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Old 17th December 2003, 05:19 PM   #1
sam9 is offline sam9  United States
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Default Soft Clipping Schematic

Anyone havew or know where to find a schematic of a "soft clip" circuit. I'm curious to know how these work. NAD comes to mind but I imagine that's proprietasry and can't be posted. All I can find on a web search related to guitar amps.

On LT-spice I stuck an oposed pair of diodes in the NFB loop. It does indeed round off the top a bit when clipping but generated heinous harmonics even when well below clipping. So obviously it's not as simple as that. (I also noticed that the diodes need to be snubbed or be Schottky's lest a visible crossover appears in the wave form.
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Old 17th December 2003, 05:34 PM   #2
Geoff is offline Geoff  United Kingdom
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NAD3020

http://www.tcaas.btinternet.co.uk/nad3020pwr.gif

SW7 is the 'Soft Clipping' switch.
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Old 17th December 2003, 05:57 PM   #3
sreten is offline sreten  United Kingdom
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A pair of diodes across the LTP inputs can work for higher gain
power amplifiers, for 'normal gain ' power amplifiers you probably
need 4 in series/parallel but they'll probably act a bit too late.

The other alternative is a pair of zener diodes in series,
connected across the large feedback resistor of the feedback
loop, varying the effect by the voltage rating and regulation of
the zeners (or adding a resistor). Here you need to be mindful
of the compensation of the amplifier as you are reducing gain.

With a line level circuit, before the power amplifier, here there's
an awful lot you can do, you can include capacitors for frequency
dependence for example.

A good soft clipping circuit will have no effect at low volume,
But hideous distortion specifications at medium to high outputs.
It should not add any crossover non-linearity.
I haven't really thought about diode turn off spikes.

Another alternative is a compressor - different kettle of
fish all together - much less distortion involved here.

sreten.

update : just seen Geoffs post - it is in effect a line level circuit.
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Old 17th December 2003, 07:54 PM   #4
sam9 is offline sam9  United States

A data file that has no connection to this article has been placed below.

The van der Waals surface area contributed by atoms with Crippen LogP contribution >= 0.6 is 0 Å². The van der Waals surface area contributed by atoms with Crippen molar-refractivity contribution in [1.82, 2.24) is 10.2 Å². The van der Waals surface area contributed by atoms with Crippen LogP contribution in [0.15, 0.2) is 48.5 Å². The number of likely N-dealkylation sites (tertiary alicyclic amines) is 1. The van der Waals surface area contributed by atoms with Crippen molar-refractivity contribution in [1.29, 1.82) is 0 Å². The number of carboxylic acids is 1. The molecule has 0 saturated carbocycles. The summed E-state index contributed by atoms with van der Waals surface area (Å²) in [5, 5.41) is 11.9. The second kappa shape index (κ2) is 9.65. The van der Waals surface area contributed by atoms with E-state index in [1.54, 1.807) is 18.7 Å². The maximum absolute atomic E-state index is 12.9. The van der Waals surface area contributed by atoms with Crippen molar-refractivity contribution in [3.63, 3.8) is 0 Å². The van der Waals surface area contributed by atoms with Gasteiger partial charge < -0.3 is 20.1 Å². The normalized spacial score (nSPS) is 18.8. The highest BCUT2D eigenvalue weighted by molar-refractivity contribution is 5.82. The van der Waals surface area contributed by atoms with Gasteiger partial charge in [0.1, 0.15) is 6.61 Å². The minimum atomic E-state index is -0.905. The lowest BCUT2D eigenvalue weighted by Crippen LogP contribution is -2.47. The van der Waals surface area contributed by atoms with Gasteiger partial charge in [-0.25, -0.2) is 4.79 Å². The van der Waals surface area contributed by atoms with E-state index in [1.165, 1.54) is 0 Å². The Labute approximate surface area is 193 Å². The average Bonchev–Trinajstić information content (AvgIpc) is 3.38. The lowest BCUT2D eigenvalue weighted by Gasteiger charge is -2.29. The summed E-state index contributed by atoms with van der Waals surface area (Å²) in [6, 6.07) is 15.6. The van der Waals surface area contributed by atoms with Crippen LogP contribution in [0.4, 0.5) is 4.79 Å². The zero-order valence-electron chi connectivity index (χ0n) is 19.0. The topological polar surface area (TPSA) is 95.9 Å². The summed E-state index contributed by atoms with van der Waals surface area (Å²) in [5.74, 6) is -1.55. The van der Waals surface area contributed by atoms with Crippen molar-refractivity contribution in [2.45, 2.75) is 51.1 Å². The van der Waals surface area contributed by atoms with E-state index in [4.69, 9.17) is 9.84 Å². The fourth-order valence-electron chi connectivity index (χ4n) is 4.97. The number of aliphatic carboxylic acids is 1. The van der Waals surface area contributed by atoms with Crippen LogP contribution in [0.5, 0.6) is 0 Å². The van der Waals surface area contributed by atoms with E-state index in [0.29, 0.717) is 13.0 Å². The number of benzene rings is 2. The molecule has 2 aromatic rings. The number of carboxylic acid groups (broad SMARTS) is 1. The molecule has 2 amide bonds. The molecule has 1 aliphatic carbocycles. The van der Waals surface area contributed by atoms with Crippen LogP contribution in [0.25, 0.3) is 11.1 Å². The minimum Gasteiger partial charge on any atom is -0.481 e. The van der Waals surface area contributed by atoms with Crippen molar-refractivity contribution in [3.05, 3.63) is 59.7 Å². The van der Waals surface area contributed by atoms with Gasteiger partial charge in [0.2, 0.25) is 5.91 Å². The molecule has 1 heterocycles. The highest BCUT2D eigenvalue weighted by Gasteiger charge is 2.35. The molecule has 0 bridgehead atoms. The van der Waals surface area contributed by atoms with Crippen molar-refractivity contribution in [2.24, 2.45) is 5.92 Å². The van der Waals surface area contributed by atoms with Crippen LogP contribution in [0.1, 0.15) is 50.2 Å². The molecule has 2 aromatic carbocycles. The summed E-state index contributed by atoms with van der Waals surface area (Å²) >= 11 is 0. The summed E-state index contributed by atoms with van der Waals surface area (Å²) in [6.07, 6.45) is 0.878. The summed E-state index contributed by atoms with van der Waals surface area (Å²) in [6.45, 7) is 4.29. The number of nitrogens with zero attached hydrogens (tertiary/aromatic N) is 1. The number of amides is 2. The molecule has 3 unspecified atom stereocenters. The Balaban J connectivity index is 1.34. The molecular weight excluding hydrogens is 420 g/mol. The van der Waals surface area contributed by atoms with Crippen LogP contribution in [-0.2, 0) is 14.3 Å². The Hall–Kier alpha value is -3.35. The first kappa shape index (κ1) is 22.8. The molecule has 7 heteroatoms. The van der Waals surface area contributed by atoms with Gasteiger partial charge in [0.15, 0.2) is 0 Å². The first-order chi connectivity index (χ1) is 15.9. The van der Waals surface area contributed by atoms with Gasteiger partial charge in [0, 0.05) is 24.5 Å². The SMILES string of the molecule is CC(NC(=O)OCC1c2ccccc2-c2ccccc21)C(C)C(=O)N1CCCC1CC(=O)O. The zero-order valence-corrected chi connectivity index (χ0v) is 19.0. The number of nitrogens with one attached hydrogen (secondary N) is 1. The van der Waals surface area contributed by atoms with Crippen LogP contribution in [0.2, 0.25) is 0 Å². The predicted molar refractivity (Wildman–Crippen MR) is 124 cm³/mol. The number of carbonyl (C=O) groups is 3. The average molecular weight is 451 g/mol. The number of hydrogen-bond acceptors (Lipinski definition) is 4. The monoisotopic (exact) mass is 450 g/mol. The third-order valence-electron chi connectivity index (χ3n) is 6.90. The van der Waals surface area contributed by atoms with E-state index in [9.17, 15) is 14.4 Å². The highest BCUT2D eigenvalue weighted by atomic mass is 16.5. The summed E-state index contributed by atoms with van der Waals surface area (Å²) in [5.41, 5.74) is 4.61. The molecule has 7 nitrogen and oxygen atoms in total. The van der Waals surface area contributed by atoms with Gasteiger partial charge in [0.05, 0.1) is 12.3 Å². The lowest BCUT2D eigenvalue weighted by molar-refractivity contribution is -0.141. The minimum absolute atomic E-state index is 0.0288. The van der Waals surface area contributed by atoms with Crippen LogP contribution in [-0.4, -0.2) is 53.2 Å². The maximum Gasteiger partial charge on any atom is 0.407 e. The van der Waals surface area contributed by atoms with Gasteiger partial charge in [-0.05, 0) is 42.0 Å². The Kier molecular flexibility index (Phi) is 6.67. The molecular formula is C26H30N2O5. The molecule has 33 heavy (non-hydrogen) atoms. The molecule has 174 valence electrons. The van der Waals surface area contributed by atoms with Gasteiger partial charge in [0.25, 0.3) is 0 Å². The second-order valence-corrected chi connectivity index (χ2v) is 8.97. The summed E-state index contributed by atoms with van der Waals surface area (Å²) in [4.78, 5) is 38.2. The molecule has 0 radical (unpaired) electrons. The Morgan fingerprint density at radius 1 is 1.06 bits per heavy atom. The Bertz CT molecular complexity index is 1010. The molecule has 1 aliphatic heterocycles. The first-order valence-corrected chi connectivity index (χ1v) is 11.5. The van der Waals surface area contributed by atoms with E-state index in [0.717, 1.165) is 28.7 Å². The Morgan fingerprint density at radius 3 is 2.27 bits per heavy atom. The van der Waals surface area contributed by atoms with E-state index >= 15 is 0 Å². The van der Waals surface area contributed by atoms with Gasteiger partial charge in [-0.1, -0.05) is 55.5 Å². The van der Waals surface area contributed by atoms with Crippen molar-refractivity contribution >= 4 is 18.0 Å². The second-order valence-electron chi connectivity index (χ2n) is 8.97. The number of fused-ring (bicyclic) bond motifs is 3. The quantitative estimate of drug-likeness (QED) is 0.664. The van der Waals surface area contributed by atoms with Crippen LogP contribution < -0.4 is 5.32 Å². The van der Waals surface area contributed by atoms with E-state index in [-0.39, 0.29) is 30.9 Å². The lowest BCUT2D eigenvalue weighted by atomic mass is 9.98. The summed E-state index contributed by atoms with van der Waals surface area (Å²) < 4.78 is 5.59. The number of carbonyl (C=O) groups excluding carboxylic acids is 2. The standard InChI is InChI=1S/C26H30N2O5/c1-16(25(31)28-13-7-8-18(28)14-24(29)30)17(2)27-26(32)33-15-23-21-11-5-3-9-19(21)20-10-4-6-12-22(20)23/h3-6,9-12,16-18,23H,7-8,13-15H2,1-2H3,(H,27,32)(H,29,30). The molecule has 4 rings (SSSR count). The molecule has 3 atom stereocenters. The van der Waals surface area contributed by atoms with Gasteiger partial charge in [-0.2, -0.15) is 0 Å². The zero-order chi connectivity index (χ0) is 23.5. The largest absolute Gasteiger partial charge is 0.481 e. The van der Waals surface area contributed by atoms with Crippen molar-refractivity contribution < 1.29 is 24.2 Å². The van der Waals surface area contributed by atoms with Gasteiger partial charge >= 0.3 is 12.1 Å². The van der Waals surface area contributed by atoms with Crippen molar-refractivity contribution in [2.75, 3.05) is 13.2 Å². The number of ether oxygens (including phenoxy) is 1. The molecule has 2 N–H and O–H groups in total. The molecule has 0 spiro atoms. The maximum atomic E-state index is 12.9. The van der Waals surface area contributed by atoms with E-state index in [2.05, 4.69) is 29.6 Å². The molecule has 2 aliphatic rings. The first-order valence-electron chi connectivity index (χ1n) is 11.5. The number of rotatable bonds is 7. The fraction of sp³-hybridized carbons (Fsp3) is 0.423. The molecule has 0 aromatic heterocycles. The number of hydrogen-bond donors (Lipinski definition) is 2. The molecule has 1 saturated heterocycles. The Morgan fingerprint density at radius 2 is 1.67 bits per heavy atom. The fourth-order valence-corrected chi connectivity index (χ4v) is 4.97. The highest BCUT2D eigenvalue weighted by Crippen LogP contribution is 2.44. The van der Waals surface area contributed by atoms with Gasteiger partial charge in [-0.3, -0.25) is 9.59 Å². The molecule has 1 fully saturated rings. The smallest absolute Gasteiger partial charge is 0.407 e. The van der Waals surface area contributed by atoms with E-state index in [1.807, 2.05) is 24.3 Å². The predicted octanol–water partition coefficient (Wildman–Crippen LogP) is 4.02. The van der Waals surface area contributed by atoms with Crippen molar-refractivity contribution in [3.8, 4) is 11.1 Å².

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Thans for the schematics. I'll stick in with an existing amp simulation and see what happens. I presume it has to be tuned somehow to the rail voltage of different amps. How it works isn't immeadiatel clear but jooking at it simulation will help.

Diodes in the feed back loop, in any configuration seem problematic at best.

BTW, my practical philosophy hore actual home listening just to be sure I have enough power so that clipping isn't an issue. I understand, though, that there could be considerable appeal in a commercial product.
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Old 17th December 2003, 08:04 PM   #5
sreten is offline sreten  United Kingdom
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Quote:
I understand, though, that there could be considerable appeal in a commercial product.
None at all, well outside guitar and bass amplifiers.

the most apposite application could have been subwoofers,
if it wasn't for the compressor approach being far better.

sreten.
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Old 17th December 2003, 08:05 PM   #6
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cannot you make the normal V-I limiter into a soft clipping device? sounds doable if you can slow-down the turn-on / turn-off of the transistor in the limiter.
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Old 17th December 2003, 09:57 PM   #7
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Default Soft clipping idea

made by NAD is little bit swindle for human ear. It works like voltage limiter, but cause increase of distortion in " middle " of power. Much more better are antisaturation circuity, which cause stopping of " avalanche " saturation of all stage in amplifier. Example of this circuits you can find for example in amp Ampzila.
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Old 17th December 2003, 10:01 PM   #8
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with a digital amp, you would be able to program your soft clipping to your liking,
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